Related Rule
Australia
Practice Relating to Rule 146. Reprisals against Protected Persons
Section E. Civilians in general
Australia’s Commanders’ Guide (1994) provides: “Specific prohibitions dictate that civilians are not to be made the express object of an attack or reprisal.” 
Australia, Law of Armed Conflict, Commanders’ Guide, Australian Defence Force Publication, Operations Series, ADFP 37 Supplement 1 – Interim Edition, 7 March 1994, § 604.
In another provision, the manual refers to Articles 51–56 of the 1977 Additional Protocol I and states: “Protected persons, such as … civilians … should not be the subject of reprisals.” 
Australia, Law of Armed Conflict, Commanders’ Guide, Australian Defence Force Publication, Operations Series, ADFP 37 Supplement 1 – Interim Edition, 7 March 1994, § 1212.
Australia’s Defence Force Manual (1994) provides: “Reprisal actions against civilians are … prohibited.” 
Australia, Manual on Law of Armed Conflict, Australian Defence Force Publication, Operations Series, ADFP 37 – Interim Edition, 1994, § 531.
In another provision, the manual states: “Reprisals against civilians … are prohibited.” 
Australia, Manual on Law of Armed Conflict, Australian Defence Force Publication, Operations Series, ADFP 37 – Interim Edition, 1994, § 920.
The manual further provides: “Protected persons, such as … civilians … should not be the subject of reprisals.” 
Australia, Manual on Law of Armed Conflict, Australian Defence Force Publication, Operations Series, ADFP 37 – Interim Edition, 1994, § 1311.
Australia’s LOAC Manual (2006) states: “Reprisal actions against civilians are … prohibited”.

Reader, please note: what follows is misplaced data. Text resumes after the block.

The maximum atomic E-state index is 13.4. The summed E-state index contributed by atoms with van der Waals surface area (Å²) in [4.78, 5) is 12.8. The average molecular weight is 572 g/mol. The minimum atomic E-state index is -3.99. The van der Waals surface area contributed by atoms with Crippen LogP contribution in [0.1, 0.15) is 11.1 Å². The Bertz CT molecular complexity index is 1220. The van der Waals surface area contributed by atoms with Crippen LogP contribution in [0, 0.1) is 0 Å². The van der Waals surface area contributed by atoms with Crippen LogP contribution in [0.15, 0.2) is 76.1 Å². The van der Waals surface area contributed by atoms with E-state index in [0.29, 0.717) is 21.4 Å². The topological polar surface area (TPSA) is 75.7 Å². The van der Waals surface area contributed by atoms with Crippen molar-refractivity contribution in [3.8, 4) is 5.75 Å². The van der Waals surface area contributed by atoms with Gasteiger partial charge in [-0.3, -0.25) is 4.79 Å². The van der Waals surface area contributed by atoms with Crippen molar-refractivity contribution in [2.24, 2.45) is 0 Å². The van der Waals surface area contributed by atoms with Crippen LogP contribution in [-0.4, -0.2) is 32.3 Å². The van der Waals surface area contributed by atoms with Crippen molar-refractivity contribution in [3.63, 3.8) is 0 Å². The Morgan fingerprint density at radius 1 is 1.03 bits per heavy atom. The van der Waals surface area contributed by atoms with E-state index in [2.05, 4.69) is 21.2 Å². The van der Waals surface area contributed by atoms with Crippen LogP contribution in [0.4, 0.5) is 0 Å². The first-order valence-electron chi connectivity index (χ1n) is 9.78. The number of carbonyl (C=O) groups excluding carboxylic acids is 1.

Australia, The Manual of the Law of Armed Conflict, Australian Defence Doctrine Publication 06.4, Australian Defence Headquarters, 11 May 2006, § 5.35; see also § 9.21.
The manual further states: “G. P. I [1977 Additional Protocol I] extends the categories of persons and objects against whom reprisals are prohibited to [include] … civilians and the civilian population”. 
Australia, The Manual of the Law of Armed Conflict, Australian Defence Doctrine Publication 06.4, Australian Defence Headquarters, 11 May 2006, § 13.20.
The LOAC Manual (2006) replaces both the Defence Force Manual (1994) and the Commanders’ Guide (1994).
During the Second Reading Speech of the Geneva Conventions Amendment Bill 1990, the purpose of which was to amend the Geneva Conventions Act 1957 so as to enable Australia to ratify the 1977 Additional Protocol I, Australia’s Attorney-General stated:
He [the shadow Attorney-General] called in particular for a reservation on the prohibition on reprisals contained in the protocol. A reservation on reprisals would not be accepted by some countries. A reservation would operate reciprocally between Australia and a future enemy also party to the protocol. If we did that, it would reduce the level of protection afforded by the protocol to Australian civilians and civilian objects.
None of the 99 countries which have become party to the protocol have seen the need to make such a reservation – not one of them. The prohibition on reprisals in the protocol is not a total prohibition. Reprisals are prohibited against civilians, cultural objects and places of worship, objects indispensable to the survival of the civilian population, the environment, dams, dykes and nuclear electrical generating stations containing dangerous forces. The prohibition on reprisals represents an important development in protection of civilians against the horrors of modern warfare. 
Australia, House of Representatives, Attorney-General, Geneva Conventions Amendment Bill 1990: Second Reading Speech, Hansard, 12 February 1991.